November 2, 2007
By Lynn Manning
adidas achieved significant design cycle reduction for its ForMotion line of shoes by coupling surfacebased MCAD with Abaqus finite element analysis (FEA) software from SIMULIA. A unique sliding platetechnology in the heel of the shoe absorbs shock in three directions.
But consumers who actually run in their shoes — recreationally or professionally — will be pleased to hear that the designers and engineers at adidas are paying attention to a lot more than flashy exteriors. They know that shin splints, a twisted knee, or one bad turn of the ankle can ruin a runner’s season.
Using materials science, biomechanics, and finite element analysis (FEA) simulation, adidas is building motion-responsive, stress-reducing technologies — similar to those found in earthquake-resistant buildings and car stability systems — right into the heels of their running shoes. The shoes still look good, of course. But the best parts now are those you can’t see.
Simulation software is key
Historically, new athletic shoe models were based on retooling existing ones, necessitating time-consuming rounds of real-world prototype testing and redesign. But in creating its new ForMotion line of running shoes, adidas shaved significant time from its design cycle by coupling its surface-based MCAD program using Abaqus/Explicit and Abaqus/CAE FEA software from SIMULIA of Providence, RI.
“If you were going to retool and test a whole new shoe it could take six to eight weeks,” says adidas Mechanical Engineer Tim Robinson. “But when you run simulations it only takes a few days. In terms of speeding up the entire development process, the FEA software has proved invaluable.” Robinson is part of the adidas innovation team, which is made up of designers and engineers both in adidas’ birthplace outside Nuremberg, Germany, and in Portland, OR.
Unique sliding plate technology
A key in the development of the brand’s ForMotion line of running shoes is a component comprised of a pair of sliding polyamide plates and a spherical bearing located in the heel of the shoe. Depending on the model of shoe, a thin polymer seal and sometimes also polymer springs and washers provide stiffness to the system. According to Robinson, the unit adjusts to shock horizontally and rotationally as well as vertically. Designers also felt the unit should decouple the heel to slow “sole-angle velocity” (the speed at which toes slap the ground after a heel makes contact) to help prevent a runner’s common complaint of shin splints.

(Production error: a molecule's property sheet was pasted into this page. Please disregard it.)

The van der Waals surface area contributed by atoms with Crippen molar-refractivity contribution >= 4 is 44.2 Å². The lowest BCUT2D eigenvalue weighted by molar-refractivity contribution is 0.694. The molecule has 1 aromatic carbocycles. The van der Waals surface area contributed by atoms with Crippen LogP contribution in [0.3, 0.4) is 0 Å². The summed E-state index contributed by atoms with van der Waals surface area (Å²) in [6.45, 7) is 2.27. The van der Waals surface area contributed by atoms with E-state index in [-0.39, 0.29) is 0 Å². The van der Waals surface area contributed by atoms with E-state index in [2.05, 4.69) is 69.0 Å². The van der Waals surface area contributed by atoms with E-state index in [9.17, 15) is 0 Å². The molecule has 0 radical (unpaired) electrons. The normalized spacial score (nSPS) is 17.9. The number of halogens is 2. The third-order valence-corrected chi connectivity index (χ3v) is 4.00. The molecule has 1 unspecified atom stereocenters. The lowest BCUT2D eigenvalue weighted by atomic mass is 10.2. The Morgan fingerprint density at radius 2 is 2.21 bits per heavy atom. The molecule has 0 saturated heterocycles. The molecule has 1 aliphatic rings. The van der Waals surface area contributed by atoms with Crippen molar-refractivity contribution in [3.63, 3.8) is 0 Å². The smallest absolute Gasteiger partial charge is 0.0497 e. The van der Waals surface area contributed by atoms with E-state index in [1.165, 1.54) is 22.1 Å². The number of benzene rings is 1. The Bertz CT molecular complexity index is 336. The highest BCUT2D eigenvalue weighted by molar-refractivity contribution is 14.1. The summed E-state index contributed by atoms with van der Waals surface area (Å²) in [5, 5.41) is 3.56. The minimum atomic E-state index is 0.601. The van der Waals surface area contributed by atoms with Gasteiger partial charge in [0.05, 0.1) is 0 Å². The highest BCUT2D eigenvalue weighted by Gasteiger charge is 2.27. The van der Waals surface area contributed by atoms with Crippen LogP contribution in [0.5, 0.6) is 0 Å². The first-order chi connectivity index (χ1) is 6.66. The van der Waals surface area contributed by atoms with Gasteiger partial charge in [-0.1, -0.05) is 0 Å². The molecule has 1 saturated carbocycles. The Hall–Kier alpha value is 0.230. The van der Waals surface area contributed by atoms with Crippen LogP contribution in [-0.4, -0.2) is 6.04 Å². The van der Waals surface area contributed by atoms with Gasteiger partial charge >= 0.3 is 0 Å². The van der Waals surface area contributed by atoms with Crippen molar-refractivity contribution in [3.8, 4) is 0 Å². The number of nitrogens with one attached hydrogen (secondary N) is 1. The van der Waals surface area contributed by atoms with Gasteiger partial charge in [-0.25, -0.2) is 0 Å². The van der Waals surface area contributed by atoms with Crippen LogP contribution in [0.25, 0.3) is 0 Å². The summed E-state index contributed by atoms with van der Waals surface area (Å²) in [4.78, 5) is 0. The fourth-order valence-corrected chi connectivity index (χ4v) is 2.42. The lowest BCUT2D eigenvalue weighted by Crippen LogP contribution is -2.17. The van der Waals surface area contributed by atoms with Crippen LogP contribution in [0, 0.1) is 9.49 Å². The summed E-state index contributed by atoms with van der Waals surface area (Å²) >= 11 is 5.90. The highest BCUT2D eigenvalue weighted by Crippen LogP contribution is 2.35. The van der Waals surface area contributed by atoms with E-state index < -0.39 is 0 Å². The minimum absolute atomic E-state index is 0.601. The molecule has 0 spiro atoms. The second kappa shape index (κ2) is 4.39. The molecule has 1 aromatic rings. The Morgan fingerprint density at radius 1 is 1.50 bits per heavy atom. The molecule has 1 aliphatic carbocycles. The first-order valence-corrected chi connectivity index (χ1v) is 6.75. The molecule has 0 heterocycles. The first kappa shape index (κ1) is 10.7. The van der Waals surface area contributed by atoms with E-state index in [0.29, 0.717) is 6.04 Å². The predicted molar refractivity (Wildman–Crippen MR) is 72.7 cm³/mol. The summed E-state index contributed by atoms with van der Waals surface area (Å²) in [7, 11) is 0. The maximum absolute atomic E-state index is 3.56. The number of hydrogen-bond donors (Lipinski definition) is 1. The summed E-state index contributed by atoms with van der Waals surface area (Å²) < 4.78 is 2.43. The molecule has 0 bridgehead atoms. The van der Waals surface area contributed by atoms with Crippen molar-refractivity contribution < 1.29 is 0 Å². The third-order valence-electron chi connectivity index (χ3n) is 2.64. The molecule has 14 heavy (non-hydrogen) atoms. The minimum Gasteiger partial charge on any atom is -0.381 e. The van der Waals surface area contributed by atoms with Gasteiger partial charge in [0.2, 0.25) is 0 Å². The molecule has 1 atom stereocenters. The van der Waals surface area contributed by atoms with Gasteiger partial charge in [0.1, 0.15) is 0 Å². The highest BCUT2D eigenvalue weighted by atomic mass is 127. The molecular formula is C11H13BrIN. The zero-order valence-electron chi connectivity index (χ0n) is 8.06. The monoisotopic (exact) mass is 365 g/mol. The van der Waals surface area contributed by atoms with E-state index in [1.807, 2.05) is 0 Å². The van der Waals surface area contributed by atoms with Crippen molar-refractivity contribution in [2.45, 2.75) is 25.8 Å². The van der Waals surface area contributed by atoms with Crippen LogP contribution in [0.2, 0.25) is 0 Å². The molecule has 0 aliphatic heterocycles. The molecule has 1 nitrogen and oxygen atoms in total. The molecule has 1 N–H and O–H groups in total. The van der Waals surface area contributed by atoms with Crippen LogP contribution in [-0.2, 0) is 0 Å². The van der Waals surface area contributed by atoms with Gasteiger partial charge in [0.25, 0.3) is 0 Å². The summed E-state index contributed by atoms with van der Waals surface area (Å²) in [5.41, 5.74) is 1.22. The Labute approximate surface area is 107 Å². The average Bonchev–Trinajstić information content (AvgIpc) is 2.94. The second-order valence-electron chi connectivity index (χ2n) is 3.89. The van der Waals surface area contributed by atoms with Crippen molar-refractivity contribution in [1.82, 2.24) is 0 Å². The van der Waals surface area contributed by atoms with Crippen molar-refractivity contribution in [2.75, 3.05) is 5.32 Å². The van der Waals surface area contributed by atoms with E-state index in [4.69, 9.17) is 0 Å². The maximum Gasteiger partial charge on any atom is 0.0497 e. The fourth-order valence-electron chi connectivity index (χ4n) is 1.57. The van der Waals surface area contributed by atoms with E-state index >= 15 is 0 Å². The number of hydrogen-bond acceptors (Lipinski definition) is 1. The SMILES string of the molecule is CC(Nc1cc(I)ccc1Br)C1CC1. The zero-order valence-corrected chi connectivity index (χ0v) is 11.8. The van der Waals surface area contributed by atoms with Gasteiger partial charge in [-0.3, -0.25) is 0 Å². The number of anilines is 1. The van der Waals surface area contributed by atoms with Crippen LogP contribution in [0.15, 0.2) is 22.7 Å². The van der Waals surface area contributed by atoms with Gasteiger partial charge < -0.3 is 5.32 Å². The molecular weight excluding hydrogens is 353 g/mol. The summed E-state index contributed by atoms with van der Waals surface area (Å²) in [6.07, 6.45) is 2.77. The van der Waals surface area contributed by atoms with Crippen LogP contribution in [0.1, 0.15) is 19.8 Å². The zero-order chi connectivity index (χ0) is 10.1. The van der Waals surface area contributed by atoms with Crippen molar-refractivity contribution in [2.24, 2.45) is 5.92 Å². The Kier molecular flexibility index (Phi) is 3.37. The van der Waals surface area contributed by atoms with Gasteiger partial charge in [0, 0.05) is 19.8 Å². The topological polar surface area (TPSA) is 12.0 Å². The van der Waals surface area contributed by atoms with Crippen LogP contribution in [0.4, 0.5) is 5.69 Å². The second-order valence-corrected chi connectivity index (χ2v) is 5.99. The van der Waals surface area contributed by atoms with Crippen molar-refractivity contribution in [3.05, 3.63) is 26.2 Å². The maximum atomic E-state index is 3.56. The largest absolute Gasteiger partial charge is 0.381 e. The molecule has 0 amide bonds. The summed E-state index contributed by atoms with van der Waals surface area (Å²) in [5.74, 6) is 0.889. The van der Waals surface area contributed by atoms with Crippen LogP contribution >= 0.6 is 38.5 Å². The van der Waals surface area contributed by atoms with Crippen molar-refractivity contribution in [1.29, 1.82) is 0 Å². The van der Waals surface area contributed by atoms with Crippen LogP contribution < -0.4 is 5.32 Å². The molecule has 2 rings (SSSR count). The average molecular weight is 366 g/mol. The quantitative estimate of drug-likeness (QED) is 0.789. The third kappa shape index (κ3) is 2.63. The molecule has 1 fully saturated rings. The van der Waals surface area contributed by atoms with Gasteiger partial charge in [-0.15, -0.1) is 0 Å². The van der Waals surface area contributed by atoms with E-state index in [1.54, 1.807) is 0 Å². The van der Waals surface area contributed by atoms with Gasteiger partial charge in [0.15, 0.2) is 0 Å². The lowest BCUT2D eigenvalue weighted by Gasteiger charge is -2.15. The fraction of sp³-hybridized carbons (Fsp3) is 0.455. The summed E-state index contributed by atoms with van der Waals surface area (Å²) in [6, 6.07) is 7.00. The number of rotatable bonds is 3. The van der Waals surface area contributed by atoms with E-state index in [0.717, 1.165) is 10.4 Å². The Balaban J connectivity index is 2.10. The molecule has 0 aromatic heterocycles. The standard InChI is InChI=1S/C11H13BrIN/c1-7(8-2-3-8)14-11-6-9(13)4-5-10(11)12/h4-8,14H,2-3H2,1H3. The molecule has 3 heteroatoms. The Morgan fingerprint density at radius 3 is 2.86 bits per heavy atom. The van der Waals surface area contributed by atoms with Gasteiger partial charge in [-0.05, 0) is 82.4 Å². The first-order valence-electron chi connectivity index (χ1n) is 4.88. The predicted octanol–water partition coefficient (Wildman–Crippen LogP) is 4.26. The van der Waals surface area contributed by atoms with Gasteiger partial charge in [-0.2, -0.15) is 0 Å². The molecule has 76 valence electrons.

These External side view strain-contour plots generated with Abaqus/CAE show the results of a biomechanical loading of the heel unit. On the left is the undeformed state and at right is the deformed state. In the first round of virtual prototypes, this information warns the engineers about areas that could be prone to excessive strain and lets them modify the design accordingly. Forces fromthe FEA outcome compared to mechanical tests show a high degree of correlation.
The sliding plates can also rotate to counteract pronation, which is the amount your foot rolls in with each step and a cause of knee injuries. And finally, the unit automatically adjusts to each individual foot strike to perform the same no matter how far out of line a runner’s foot angle might be.
Turning the concept into reality
adidas designers started out by using their surface-based CAD program because of the design freedom it allowed when dealing with organic geometry. From the CAD models, 3D meshes created in Hypermesh are imported into Abaqus/CAE. “We create the modeling interface and then use it to apply boundary conditions and material properties to the mesh, and tie everything together defining contact, friction, connectors, and other factors,” says Robinson. “Then we solve it using Abaqus/Explicit.”